When determine a model that would best suit for service conditions of a linear motion system, the load rating and travel life of the model must be considered. To consider the load rating, you should know the static safety factor of the model, which is calculated based on the basic static load rating. The service life can be assessed by calculating the nominal life, based on the basic dynamic load rating, and you need to check if the values thus obtained meet your requirements.
There are two basic load ratings of a linear motion system: basic static load rating (C0), which sets the static load allowance limit, and basic dynamic load rating(C), which is using for calculating travel life.
If a linear motion system, whether at rest or in motion, receives an excessive load or large impact, a local permanent deformation develops the raceway and rolling elements. And if the magnitude of the permanent deformation exceeds a certain limit, it hinders the smooth motion of the linear motion system. The basic static load rating refers to a static load in a given direction with given magnitude, which total permanent deformation of rolling elements and raceway at the contact area is approximately 0.0001 of the rolling element diameter. In a linear motion system, the basic static load rating is defined as the radial load. Thus, the limit of static load allowance is the basic static load rating. For the rating values of individual linear motion systems, see the respective specification table in this catalog.
A linear motion system may possibly receive an unpredictable external force due to the vibration or impact while it is at rest or in motion, or inertia as a result of starting and stopping. It is, therefore, necessary to consider the static safety factor against operating loads. The static safety factor(fs) indicates the ratio of a linear motion system load carrying capacity (basic static load rating, Co) to the load exerted there on.
To calculate a load exerted on the linear motion system, the mean load for calculating the service life and the maximum load for calculating the static safety factor must be obtained in advance. A system can receive unexpected excessive load when it is subject to frequent starts and stops, placed under machining loads, or when the severe moment is applied by overhanging loads. When selecting the correct type of a linear motion system for your application, be sure that the type you are considering can bear the maximum possible load when stopped and in operation. The table below specifies the standard values for the static safety factors.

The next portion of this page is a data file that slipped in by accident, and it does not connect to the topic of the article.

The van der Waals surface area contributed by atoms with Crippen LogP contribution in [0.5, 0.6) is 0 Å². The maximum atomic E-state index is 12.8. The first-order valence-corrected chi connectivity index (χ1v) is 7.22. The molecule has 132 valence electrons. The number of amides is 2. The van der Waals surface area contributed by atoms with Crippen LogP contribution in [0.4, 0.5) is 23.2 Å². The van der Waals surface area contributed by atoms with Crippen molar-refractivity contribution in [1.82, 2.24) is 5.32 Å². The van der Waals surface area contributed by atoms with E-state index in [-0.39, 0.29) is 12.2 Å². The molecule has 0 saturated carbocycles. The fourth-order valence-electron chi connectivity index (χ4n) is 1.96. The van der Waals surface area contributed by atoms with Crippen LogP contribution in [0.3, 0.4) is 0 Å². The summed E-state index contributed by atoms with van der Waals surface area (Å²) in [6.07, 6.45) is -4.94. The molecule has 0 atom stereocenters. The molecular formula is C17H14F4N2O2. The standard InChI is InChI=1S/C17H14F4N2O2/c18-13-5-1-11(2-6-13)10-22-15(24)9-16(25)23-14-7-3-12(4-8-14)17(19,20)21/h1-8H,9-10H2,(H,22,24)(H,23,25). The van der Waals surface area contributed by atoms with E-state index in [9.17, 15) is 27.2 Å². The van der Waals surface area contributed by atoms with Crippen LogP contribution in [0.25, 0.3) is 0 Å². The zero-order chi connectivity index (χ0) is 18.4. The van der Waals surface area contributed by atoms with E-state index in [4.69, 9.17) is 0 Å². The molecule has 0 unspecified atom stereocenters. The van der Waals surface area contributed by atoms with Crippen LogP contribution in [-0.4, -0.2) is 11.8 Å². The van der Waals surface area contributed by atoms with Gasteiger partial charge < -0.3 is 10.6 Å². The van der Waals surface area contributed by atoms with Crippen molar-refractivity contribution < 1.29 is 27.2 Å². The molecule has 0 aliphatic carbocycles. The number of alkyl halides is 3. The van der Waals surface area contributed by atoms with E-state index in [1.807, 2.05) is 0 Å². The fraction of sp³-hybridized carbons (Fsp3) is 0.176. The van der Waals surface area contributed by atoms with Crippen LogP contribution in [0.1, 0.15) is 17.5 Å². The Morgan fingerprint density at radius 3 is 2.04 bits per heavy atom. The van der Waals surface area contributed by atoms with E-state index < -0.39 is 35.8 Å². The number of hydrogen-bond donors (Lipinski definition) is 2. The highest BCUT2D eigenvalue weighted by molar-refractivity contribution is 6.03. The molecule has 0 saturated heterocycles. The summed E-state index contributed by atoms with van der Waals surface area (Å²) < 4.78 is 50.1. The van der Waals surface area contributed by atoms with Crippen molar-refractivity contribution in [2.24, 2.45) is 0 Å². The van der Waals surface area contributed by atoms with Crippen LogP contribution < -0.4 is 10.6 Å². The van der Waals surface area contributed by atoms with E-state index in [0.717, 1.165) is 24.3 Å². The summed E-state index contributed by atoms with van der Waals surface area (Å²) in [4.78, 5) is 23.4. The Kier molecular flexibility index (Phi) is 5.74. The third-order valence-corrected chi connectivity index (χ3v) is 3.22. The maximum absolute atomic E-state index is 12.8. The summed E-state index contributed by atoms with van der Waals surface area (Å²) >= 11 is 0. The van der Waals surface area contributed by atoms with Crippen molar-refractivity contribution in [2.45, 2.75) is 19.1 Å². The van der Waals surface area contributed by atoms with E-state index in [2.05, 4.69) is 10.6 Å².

Machine used  Loading conditions  fs lower limit  

Ordinary Industrial Machine  Receives no vibration or impact Receives vibration or impact 
1.0~1.3 2.0~3.0 

Machone tool  Receives no vibration or impact Receives vibration or impact 
1.0~1.5 2.0 5~7.0 

For large radial loads  
The basic dynamic load rating (C) refers to a load in a given direction with given magnitude such that when identical linear motion systems in a group are interlocked with one another under the same conditions, the nominal life (L) of the systems is 50km (L=50km) if the systems use balls, and 100km(L=100km) if they use rollers. The basic dynamic load rating (C) is used to calculate the service life of a set of linear motion systems, which are interlocked with one another in response to a load. For rating values of individual linear motion systems, see the respective specification tables in this catalog.
The service lives of linear motion systems more or less vary from system to system even if they are manufactured to the same specifications and remain in service under the same operating conditions. Hence a guideline for determining the service life of a linear motion system is given based on nominal life, Which is defined as follows. The nominal life refers to the total running distance that 90% of identical linear motion systems in a group, when interlocked with one another under the same conditions, can achieve without flaking develops. The nominal life (L) of a linear motion system can be obtained from the basic dynamic load rating (C) and load imposed (P) using the following equations.
The travel life of the Linear Bushing can be obtained using the following equation
Once nominal life L is obtained using this equation, the Linear Bushing service life can be calculated using the following equation, if the stroke length and the number of reciprocating cycles are constant